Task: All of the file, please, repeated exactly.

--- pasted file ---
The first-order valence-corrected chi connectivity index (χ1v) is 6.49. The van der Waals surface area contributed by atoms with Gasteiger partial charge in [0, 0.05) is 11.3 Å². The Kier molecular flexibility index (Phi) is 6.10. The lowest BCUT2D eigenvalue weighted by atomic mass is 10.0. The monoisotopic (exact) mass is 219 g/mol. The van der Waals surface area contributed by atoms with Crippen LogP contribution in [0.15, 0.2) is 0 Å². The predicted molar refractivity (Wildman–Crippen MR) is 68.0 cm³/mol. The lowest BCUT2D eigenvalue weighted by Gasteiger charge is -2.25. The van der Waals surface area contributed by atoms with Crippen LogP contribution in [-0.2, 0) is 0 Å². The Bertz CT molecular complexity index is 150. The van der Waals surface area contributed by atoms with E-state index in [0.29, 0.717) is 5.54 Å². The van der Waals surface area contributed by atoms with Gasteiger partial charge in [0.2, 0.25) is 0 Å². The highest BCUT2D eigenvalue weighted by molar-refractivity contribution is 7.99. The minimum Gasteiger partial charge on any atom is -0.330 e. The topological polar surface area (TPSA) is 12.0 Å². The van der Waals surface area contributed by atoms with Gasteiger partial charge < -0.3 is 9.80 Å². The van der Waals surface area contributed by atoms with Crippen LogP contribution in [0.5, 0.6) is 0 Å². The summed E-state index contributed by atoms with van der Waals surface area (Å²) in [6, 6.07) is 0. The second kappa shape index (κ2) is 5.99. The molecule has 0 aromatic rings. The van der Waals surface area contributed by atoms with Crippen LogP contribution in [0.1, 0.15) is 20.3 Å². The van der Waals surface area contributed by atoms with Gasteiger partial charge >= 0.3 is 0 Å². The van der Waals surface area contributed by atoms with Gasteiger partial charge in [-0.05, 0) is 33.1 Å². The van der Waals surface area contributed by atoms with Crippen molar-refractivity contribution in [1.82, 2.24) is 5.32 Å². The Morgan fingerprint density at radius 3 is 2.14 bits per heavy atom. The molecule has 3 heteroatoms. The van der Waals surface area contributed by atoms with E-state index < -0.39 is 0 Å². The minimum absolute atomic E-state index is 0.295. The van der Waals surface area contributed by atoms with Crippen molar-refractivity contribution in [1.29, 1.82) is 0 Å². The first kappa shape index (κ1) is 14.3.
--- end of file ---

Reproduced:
The first-order valence-corrected chi connectivity index (χ1v) is 6.49. The van der Waals surface area contributed by atoms with Gasteiger partial charge in [0, 0.05) is 11.3 Å². The Kier molecular flexibility index (Phi) is 6.10. The lowest BCUT2D eigenvalue weighted by atomic mass is 10.0. The monoisotopic (exact) mass is 219 g/mol. The van der Waals surface area contributed by atoms with Crippen LogP contribution in [0.15, 0.2) is 0 Å². The predicted molar refractivity (Wildman–Crippen MR) is 68.0 cm³/mol. The lowest BCUT2D eigenvalue weighted by Gasteiger charge is -2.25. The van der Waals surface area contributed by atoms with Crippen LogP contribution in [-0.2, 0) is 0 Å². The Bertz CT molecular complexity index is 150. The van der Waals surface area contributed by atoms with E-state index in [0.29, 0.717) is 5.54 Å². The van der Waals surface area contributed by atoms with Gasteiger partial charge in [0.2, 0.25) is 0 Å². The highest BCUT2D eigenvalue weighted by molar-refractivity contribution is 7.99. The minimum Gasteiger partial charge on any atom is -0.330 e. The topological polar surface area (TPSA) is 12.0 Å². The van der Waals surface area contributed by atoms with Gasteiger partial charge < -0.3 is 9.80 Å². The van der Waals surface area contributed by atoms with Crippen LogP contribution in [0.5, 0.6) is 0 Å². The summed E-state index contributed by atoms with van der Waals surface area (Å²) in [6, 6.07) is 0. The second kappa shape index (κ2) is 5.99. The molecule has 0 aromatic rings. The van der Waals surface area contributed by atoms with Crippen LogP contribution in [0.1, 0.15) is 20.3 Å². The van der Waals surface area contributed by atoms with Gasteiger partial charge >= 0.3 is 0 Å². The van der Waals surface area contributed by atoms with Gasteiger partial charge in [-0.05, 0) is 33.1 Å². The van der Waals surface area contributed by atoms with Crippen molar-refractivity contribution in [1.82, 2.24) is 5.32 Å². The Morgan fingerprint density at radius 3 is 2.14 bits per heavy atom. The molecule has 3 heteroatoms. The van der Waals surface area contributed by atoms with E-state index < -0.39 is 0 Å². The minimum absolute atomic E-state index is 0.295. The van der Waals surface area contributed by atoms with Crippen molar-refractivity contribution in [1.29, 1.82) is 0 Å². The first kappa shape index (κ1) is 14.3.